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This article was published 26/9/2013 (1367 days ago), so information in it may no longer be current.
The union representing about 3,000 workers at 20 Superstore and Extra Food locations across the province reached a tentative agreement with Loblaw Thursday afternoon, averting a strike that would have started Oct. 6.
The agreement came after intense negotiations this week, including a round-the-clock session Wednesday night and Thursday morning.
"I've had about six hours' sleep since Monday," United Food and Commercial Workers Local 832 president Jeff Traeger said late Thursday afternoon. "But we're feeling pretty good."
While Manitoba's Loblaw workers averted a strike about 32 hours before their contract was to expire, their union brethren in Saskatchewan and Alberta are still in a bitter fight with the company.
The Manitoba deal came the same day union locals in Manitoba, Saskatchewan and Alberta ran full-page ads in newspapers across the country, asking Loblaw "to do the right thing."
The ad, written as a letter to company CEO Galen Weston, Jr. said while the company regularly wins "best employer" awards, its workers are suffering.
"... In current labour negotiations you're telling us to roll our wage system back by 30 to 40 per cent. How can working people make any sort of life for themselves with demands like that?" it said.
'I've had about six hours' sleep since Monday... but we're feeling pretty good'-- UFCW local 832 president Jeff Traeger
Bargaining sessions in Saskatchewan and Alberta are scheduled this week. In Alberta, where the company has close to 9,000 employees, a union spokeswoman said the company's first offer -- the Alberta workers' contract expired in August -- will be voted on this weekend. But she said the offer was "grossly shy of the mark."
Traeger said no details of the Manitoba deal will be released -- not even to rank-and-file members -- possibly until Oct. 20 when a ratification vote will be held. But if Saskatchewan and Alberta locals reach agreements before next Sunday, the Manitoba ratification vote will be held Oct. 6.
That's because the UFCW is engaging in what they call "unity bargaining" with locals in Saskatchewan and Alberta.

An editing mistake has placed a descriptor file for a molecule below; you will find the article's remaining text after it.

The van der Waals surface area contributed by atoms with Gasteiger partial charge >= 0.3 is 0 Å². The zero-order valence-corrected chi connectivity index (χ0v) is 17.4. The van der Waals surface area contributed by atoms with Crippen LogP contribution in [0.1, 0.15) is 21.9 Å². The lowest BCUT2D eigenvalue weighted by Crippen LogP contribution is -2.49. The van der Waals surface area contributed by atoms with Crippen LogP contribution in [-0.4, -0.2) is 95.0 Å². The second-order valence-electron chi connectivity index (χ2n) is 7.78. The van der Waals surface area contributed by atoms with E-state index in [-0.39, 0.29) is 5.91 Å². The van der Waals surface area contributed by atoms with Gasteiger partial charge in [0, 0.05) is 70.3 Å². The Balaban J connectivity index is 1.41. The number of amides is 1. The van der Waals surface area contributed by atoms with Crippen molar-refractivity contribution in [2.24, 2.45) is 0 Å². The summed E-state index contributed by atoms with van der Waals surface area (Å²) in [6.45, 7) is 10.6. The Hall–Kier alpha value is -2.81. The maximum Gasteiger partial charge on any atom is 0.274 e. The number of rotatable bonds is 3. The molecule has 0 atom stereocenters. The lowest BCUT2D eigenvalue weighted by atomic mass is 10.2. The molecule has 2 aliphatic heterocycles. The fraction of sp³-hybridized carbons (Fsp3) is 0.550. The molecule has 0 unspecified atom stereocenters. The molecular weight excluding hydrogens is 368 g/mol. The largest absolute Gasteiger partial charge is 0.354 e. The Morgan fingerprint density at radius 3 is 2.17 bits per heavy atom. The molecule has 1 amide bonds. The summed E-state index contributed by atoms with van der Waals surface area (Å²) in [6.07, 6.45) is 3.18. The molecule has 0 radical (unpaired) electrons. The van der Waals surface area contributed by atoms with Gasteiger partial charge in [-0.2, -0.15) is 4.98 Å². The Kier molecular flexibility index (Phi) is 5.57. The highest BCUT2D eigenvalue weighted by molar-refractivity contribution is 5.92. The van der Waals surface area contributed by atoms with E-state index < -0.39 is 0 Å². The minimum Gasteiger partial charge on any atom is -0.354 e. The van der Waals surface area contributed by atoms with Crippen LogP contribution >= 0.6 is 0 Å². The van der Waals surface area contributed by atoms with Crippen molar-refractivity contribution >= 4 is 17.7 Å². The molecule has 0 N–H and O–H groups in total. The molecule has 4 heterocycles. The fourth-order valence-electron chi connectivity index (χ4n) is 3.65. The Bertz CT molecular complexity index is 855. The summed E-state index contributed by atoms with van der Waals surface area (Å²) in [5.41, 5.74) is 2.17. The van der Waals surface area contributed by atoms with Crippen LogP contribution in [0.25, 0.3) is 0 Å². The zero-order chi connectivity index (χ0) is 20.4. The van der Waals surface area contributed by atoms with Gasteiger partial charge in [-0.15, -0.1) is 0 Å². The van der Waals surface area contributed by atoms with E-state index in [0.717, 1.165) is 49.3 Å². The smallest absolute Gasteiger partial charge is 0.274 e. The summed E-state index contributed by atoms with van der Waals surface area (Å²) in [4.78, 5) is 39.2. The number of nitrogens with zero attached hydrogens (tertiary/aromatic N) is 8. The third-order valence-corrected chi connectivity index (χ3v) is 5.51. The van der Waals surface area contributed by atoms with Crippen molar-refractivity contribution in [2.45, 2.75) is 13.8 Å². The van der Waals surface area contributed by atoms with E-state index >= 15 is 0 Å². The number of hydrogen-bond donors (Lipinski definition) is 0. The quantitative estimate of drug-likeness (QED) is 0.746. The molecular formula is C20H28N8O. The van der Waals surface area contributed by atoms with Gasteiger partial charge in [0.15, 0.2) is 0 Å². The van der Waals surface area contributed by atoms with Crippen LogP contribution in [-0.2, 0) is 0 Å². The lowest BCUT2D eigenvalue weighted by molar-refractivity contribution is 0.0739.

Traeger said because of the leverage the unions could create and the "threat of picket lines from the Ontario border to the B.C. border," representatives from each of the locals sit in on each others' bargaining sessions trying to ensure concessions won in one region can also be achieved in others.
However, when the Manitoba members ratify their contract -- which the union officials are endorsing -- there will not be any labour disruption here.
Ratification votes will be held in Winnipeg, Selkirk, Steinbach, Dauphin, Brandon, Swan River and The Pas.
On Thursday, before the handshake on a tentative agreement in Winnipeg, a Loblaw spokeswoman said in an email exchange with the Free Press, "The negotiations continue and we want to assure our customers and colleagues that we are committed to focusing on reaching a deal through negotiations -- not through a strike."
Traeger said trying to co-ordinate negotiations across Western Canada is an effort to strengthen workers position against one of the largest private-sector employers in the country.
"If we try to take them on piecemeal, it's a pretty tough task to do so," he said. "They have almost unlimited resources, it seems. That was proven when they wrote a cheque for $12.4 billion to buy Shoppers Drug Mart."
Traeger said Loblaw's purchase of Shoppers announced in July impacted the labour negotiations in Manitoba.
"After they just wrote a cheque for $12.4 billion, it was tough for them to come in here and plead poverty and to their credit they didn't," Traeger said. "They just bargained hard for their interests the same way we bargained for ours."